RAUK - Archived Forum - Carrying Capacities

This contains the Forum posts up until the end of March, 2011. Posts may be viewed but cannot be edited or replied to - nor can new posts be made. More recent posts can be seen on the new Forum at http://www.herpetofauna.co.uk/forum/

Forum Home

Carrying Capacities:

Author Message
Vicar
Senior Member
Joined: 02 Sep 2004
No. of posts: 1181


View other posts by Vicar
Posted: 07 Sep 2009
Hi Folks,

I'm trying to chase down research which has determined carrying capacities for our UK herps.

I know that figures will vary wildly, particularly with habitat type. E.g. I've seen figures for sand lizard which vary from 0.3 to 300 adults per hectare!

If I can do a trawl of the research to date, I may then be able to influence some targeted research...if necessary.

If you know of some figures, please post them up, Ideally with the reference, but I guess even non-referenced ideas are welcome. I can't seem to find any definitive figures.

Ta.

Steve Langham - Chairman    
Surrey Amphibian & Reptile Group (SARG).
herpetologic2
Senior Member
Joined: 15 Jun 2004
No. of posts: 1369


View other posts by herpetologic2
Posted: 07 Sep 2009
Hi Steve

I would suspect that the professional consultancy
business would have useful data which may help determine
estimated carrying capacities for each species in a
variety of different habitat types.

Volunteer surveys may also provide some idea as well

I have been surveying my local churchyard and I have had
up to 109 slowworms within a rough area of the graveyard
- technically rough undisturbed grassland - size 0.07Ha

From the survey information (collected from 20 felts) the
survey results for a hectare would be over 1500 animals!

Trapping of development sites would provide an idea of
the captured population. Now depending on how long and
how thorough the trapping is this would probably be the
closest to how many animals were within a particular
habitat.

At least something useful would come from mitigation
works.

The London Gateway project for example captured over
30,000 smooth newts in 2008. The density of smooth newts
for the whole site would be around 450 animals per Ha -
however the available habitat would be different to the
occupied habitat (i.e. the most suitable environs). These
areas of occupied habitat would have a higher carrying
capacity potentially. I suppose the mix of habitats would
produce an average figure.

How do you calculate the carrying capacity though?

I would be interested in helping with the research.

Jon





Vice Chair of ARG UK - self employed consultant -
visit ARG UK & Alresford Wildlife
Vicar
Senior Member
Joined: 02 Sep 2004
No. of posts: 1181


View other posts by Vicar
Posted: 07 Sep 2009
Hi Jon,

First step is to ensure the data isn't already there.

This year we've supported numerous PhD & MSc projects, and I can envisage roping off several 1 hectare plots, across various sites situated on known foci and otherwise. Then detailed mark-recapture with habitat analysis conducted over a prolonged period.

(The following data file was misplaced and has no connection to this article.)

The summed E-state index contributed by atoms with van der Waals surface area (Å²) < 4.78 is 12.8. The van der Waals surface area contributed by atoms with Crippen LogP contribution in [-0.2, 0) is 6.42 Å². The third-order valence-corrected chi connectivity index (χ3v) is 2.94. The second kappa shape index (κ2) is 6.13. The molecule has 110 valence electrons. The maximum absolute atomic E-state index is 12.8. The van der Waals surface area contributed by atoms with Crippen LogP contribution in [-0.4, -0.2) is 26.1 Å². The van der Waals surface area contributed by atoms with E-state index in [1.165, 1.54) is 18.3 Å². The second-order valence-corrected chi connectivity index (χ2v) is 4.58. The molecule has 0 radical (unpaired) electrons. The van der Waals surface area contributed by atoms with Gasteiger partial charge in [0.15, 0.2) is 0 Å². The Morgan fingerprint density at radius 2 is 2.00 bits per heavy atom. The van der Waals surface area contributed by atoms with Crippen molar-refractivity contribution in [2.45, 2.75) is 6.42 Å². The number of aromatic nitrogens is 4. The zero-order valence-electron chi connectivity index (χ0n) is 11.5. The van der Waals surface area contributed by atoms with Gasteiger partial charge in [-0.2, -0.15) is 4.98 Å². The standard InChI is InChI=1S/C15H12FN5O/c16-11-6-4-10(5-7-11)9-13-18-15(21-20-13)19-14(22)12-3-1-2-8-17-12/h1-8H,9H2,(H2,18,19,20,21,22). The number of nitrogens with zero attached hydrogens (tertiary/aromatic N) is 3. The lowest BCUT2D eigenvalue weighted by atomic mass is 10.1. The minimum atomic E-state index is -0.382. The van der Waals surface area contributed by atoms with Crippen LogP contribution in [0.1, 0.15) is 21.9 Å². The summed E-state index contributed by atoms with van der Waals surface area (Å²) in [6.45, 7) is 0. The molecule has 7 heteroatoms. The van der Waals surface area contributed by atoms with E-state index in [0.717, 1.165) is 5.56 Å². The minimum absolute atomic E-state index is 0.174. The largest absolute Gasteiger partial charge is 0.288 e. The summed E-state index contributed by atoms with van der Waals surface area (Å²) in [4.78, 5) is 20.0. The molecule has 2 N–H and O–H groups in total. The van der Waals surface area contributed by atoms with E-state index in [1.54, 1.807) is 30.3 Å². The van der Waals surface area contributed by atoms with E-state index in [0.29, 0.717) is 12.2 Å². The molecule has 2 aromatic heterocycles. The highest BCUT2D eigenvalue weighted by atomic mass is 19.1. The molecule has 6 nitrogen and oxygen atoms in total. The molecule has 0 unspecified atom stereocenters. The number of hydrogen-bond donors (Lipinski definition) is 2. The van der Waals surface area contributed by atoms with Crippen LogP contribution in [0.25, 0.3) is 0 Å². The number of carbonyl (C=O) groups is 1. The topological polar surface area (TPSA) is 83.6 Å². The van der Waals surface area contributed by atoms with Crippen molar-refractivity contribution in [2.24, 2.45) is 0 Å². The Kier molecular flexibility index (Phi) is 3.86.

This is unlikely to provide a representative figure, but would help to scope the lower confidence limit. I think only destructive searches are likely to yield realistic figures.

Here's a 'starter for 10' - some based on literature, some plucked out of the air.

All figures are for the number of adult reptiles, occupying 1 hectare in 'average' habitat, but known to be present. Say in May (so we discount communal hibernacula)

Smooth snake: 20
Adder: 20
Grass snake: 20
Sand lizard: 100
Common lizard: 240
Slow worm: 600

Feel free to discuss.....

Vicar40063.7635763889
Steve Langham - Chairman    
Surrey Amphibian & Reptile Group (SARG).
GemmaJF
Admin Group
Joined: 25 Jan 2003
No. of posts: 2090


View other posts by GemmaJF
Posted: 07 Sep 2009

I think what would be interesting Steve is to consider what actually affects carrying capacity. Generally food supply is the one I hear quoted. I think only in exceptional circumstances does this represent a real limiting factor.. suitable 3D habitat structure and basking opportunity seem much higher on the list from my field observations. Clearly egg laying sites make a huge difference to Sand Lizard populations and soil types and structure have their influences on many of the widespread species, predation is another issue that influences observed numbers. Perhaps consider going for some sort of index for these essential features in the study else the 'average' carrying capacity is a little meaningless.

Regarding your figures none seem unreasonable for optimal type habitat, I'm not convinced it represents 'average' habitat but of course the terms are entirely subjective. One also has to consider that mobility of the species, intercepting 20 grass snakes in a hectare might be hard work, yet that hectare could easily be part of a larger picture for the species and actually be supporting far more animals that are not actually resident at any given time.


Gemma Fairchild, Independent Ecological Consultant
calumma
Senior Member
Joined: 27 Jun 2003
No. of posts: 351


View other posts by calumma
Posted: 08 Sep 2009
Steve

Just quickly. Agree with Gemma's points, although I think prey availability